[QUOTE=lamchop;2223225]I opened the side cover today and did the best cleaning I could. I counted a total of 5 fan like objects. Excuse my noobness as I’m not sure if they are all fans and I try my best to describe what it looks like.
- The biggest fan of them all. Occupies one side on its own with a ventalation cover. This fan is working.[/QUOTE]
This is the side fan that is attached to the side cover.
- Directly opposite to the big fan. This one is located next to what I assume to be the motherboard and RAM stuff. Has the label INTEL on it so I’m not sure if its like a processor or something > . <
Don’t know if its working or not since I was worried about having the cover off with PC turned on.
It’s working because your computer will auto-shutdown without it and SpeedFan is reporting on it.
This is the CPU fan, it is the only fan that you have that is being monitored.
Under this fan is an aluminum, finned device called a heat sink. This heat sink can get clogged with dust and this can drastically degrade its function.
It’s hard to get it really clean without removing the CPU fan.
Under the heatsink is thermal grease and under that is your CPU. Sometimes the thermal grease needs renewing.
The problem I found seems to be the intake fan but if you guys think its necessary, I will have another look.
The intake fan is not an absolute necessity, but they do help push cool air into the case.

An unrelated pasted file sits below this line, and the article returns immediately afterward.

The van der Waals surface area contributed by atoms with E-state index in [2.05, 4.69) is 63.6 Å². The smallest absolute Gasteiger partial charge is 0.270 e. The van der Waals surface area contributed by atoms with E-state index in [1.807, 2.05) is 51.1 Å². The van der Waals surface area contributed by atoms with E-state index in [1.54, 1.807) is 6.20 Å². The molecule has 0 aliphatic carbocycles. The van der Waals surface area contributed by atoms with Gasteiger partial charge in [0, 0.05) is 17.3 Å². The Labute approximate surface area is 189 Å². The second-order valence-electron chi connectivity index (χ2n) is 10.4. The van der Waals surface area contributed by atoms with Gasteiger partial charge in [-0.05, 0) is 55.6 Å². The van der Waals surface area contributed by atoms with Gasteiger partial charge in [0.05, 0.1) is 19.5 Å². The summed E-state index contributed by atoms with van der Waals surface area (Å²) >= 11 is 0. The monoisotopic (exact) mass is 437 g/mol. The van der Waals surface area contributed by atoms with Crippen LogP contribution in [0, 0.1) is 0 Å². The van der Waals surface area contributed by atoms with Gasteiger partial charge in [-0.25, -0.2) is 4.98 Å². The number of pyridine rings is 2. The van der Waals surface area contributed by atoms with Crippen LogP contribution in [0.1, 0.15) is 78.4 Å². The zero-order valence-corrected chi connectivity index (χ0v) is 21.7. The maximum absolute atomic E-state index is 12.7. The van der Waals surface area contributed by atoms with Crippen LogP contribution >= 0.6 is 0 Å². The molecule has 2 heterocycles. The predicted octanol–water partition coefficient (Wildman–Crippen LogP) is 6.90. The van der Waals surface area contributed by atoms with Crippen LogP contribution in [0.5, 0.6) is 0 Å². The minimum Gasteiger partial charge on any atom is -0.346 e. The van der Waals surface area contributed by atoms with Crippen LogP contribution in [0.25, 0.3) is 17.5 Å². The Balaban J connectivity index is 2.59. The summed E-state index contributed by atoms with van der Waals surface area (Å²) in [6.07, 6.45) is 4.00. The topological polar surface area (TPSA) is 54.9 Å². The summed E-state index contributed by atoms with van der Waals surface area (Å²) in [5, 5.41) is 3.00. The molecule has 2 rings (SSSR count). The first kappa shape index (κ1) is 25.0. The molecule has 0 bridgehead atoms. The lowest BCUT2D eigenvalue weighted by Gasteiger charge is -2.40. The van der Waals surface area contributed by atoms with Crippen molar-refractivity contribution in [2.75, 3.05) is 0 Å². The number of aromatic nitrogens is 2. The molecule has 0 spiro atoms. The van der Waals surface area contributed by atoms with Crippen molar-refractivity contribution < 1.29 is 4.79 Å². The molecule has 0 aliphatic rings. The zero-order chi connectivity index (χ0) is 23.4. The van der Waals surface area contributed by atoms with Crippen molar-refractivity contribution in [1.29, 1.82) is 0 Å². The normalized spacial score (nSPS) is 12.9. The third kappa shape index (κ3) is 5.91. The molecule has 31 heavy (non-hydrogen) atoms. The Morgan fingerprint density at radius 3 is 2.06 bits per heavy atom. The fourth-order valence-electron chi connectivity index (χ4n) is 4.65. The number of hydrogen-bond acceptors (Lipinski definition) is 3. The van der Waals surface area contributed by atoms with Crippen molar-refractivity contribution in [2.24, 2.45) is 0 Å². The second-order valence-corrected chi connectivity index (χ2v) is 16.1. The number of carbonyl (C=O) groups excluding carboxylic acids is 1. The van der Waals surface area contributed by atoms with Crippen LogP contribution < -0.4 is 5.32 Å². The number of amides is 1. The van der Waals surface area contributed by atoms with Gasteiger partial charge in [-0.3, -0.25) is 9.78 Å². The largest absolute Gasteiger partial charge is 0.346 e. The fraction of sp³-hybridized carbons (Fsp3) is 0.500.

- A small fan located at the back and top of the cabinet. Has its own little area with what I assume to be the power supply. This fan is working.
Yep, this is the PSU fan. Its primary function is to cool the power supply but it can help evacuate hot air from the case interior.
- Directly underneath number 3, a small fan which I now know is called the exhaust fan. It is working.
To get a good airflow through the case, this fan is very important.
5)At the very front and bottom of the cabinet, which i think should be the intake fan. This one is not working as the blades are not spinning
If it has failed, I would replace it with a quality fan that features an rpm signal and plug it into a motherboard fan header.
This alone will not fix your issue.
Your CPU is running hot…see the above comments.
Your GPU is running hot…sometimes graphics cards have their own little fan, sometimes just a heatsink.
To prove whether or not it is a case airflow issue do this:
First do your cleaning.
With the side cover off the case, direct a common desk fan at the interior of the open case. Now start the computer and observe the temps.
If you’re lucky temps will stay normal under this experiment…you will just need to upgrade your exhaust/intake situation to achieve good air exchange.
If it doesn’t improve with the desk fan test, you have other issues like thermal paste problems.